complex roots are present in complex conjugate pairs (i.e. if is the root of characteristic
equation of order , then there is another root of the same order ).
Possible cases:
1. Real root of order . It corresponds to linearly independent solutions of the form
, , ,
2. Pair of complex conjugate roots and of order . They correspond to 2
linearly independent solutions in the form
cos , sin , cos , sin , , cos , sin
Example: 2 2 0
Roots of the characteristic equation: Single real 1, double complex , and ,
. General solution takes the form:
cos sin
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3.3.AutonomoussystemsofODEs,theirphaseportraits,andstability
A system of firstorder ODEs is called autonomous (or dynamical) if its RHSs do not depend on
the independent variable , i.e.

Note 1: Autonomous systems often appear in mechanical problems if forces do not explicitly
depend on time.
Note 2: Formally, any dimensional fundamental system can be reduced to 1
dimensional autonomous systems by adding equation 1( ).
Example: Motion of point masses of mass (atoms) under the internal potential forces with
the potential energy , , ,, , , :
:Autonomous
, , , 1,
system

If the matter is considered at the level of individual atoms, the motion of atoms is described by
the autonomous systems of ODEs (statistical physics, solid state physics, rarefied gas dynamics).
We will consider only twodimensional autonomous systems:
, ,
or , , (3.3.1)
, ,

General solution of this system has the form:


, , , , , (3.3.2)
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3.3.AutonomoussystemsofODEs,theirphaseportraits,andstability
Example of an autonomous system: 3D motion of a spacecraft on a low Earth orbit (LEO)

y ,
v m FD

FG

x
z M

1
, , , , ,
2

1
, , , , ,
2

1
, , , , ,
2
The RHS of equations of motion does not depend on time explicitly if const and
const.
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3.3.AutonomoussystemsofODEs,theirphaseportraits,andstability
It is convenient to show different particular solutions in the form of curves on the plane ,
which in this case called the phase space or phase plane of the autonomous system (3.3.2).
Any point in the phase plane is called the phase point or phase state.
If and are fixed, then a particular solution (3.3.2) parametrically defines a curve on the
phase plane, which is called the phase trajectory of the autonomous system.
,
Here is a parameter: Different correspond to
different points (states of the same trajectory).
Phase
Constants and define different trajectories. plane
The phase portrait of an autonomous system is
a set of its characteristic trajectories on the Phase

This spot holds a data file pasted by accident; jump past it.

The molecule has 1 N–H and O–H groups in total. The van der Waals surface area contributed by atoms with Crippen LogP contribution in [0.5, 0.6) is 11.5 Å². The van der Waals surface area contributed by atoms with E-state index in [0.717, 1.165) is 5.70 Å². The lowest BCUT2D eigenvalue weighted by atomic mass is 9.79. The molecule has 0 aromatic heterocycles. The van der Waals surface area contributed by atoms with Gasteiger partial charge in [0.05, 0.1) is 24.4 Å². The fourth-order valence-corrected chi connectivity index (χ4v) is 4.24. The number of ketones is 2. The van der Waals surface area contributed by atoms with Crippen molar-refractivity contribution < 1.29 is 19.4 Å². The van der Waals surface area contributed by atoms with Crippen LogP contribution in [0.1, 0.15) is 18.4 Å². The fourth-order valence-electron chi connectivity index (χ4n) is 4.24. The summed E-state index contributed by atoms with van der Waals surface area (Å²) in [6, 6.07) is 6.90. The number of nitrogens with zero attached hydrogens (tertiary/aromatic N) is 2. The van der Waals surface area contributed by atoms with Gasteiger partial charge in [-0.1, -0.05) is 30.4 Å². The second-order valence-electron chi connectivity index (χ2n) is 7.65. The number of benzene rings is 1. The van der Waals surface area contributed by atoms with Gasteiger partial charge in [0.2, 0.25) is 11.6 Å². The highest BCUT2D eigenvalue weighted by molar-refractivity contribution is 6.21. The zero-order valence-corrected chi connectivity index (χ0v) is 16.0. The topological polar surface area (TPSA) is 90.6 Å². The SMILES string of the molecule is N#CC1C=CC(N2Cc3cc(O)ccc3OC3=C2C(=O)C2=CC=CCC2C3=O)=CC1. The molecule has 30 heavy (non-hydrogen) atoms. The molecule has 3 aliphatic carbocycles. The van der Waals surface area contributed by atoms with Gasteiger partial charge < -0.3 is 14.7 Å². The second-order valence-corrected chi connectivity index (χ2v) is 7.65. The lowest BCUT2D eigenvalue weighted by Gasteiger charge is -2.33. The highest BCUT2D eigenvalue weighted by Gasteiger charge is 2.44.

phase plane. trajectories
Phase
Vector is called the phase velocity. The velocity
phase velocity vector is tangent to the phase
trajectory.

Basic property of an autonomous system: ,


Phase velocity is uniquely defined by the current
phase state of the autonomous system,
, ,
.
, ,
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3.3.AutonomoussystemsofODEs,theirphaseportraits,andstability
Example: Undamped pendulum

Newton'ssecondlaw sin
ofmotion:

Fundamentalsystem:
sin
Phase portrait:

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3.3.AutonomoussystemsofODEs,theirphaseportraits,andstability
Consequence 1: Phase trajectory of an autonomous system that corresponds to the initial
condition
,
,
does not depend on .

ArbitrarysystemAutonomoussystem
,

isunique
,

Phasetrajectoriesat aredifferent Phasetrajectoryisuniqueforgiven


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3.3.AutonomoussystemsofODEs,theirphaseportraits,andstability
Consequence 2: If solution of the Cauchy problem
,
,
is unique for in some domain on the phase plane, then phase trajectories of the
autonomous system cannot intersect each other in any point in . Two cases possible:
1. Any from where 0. Then any trajectory following through should have the
same tangent . Different trajectories (for different initial conditions) going through point
will be indistinguishable, so all of them correspond to the single phase trajectory.
2. Any from where 0. Then any such point is a whole solution (whole trajectory) of
the system. Any other trajectory can approach such point, but never reach it at finite .
Autonomous system
Threetrajectories
0

Domain

0
Thiscaseisimpossibleforan
autonomoussystembecause
directionofthephasetrajectory
isuniqueforgiven if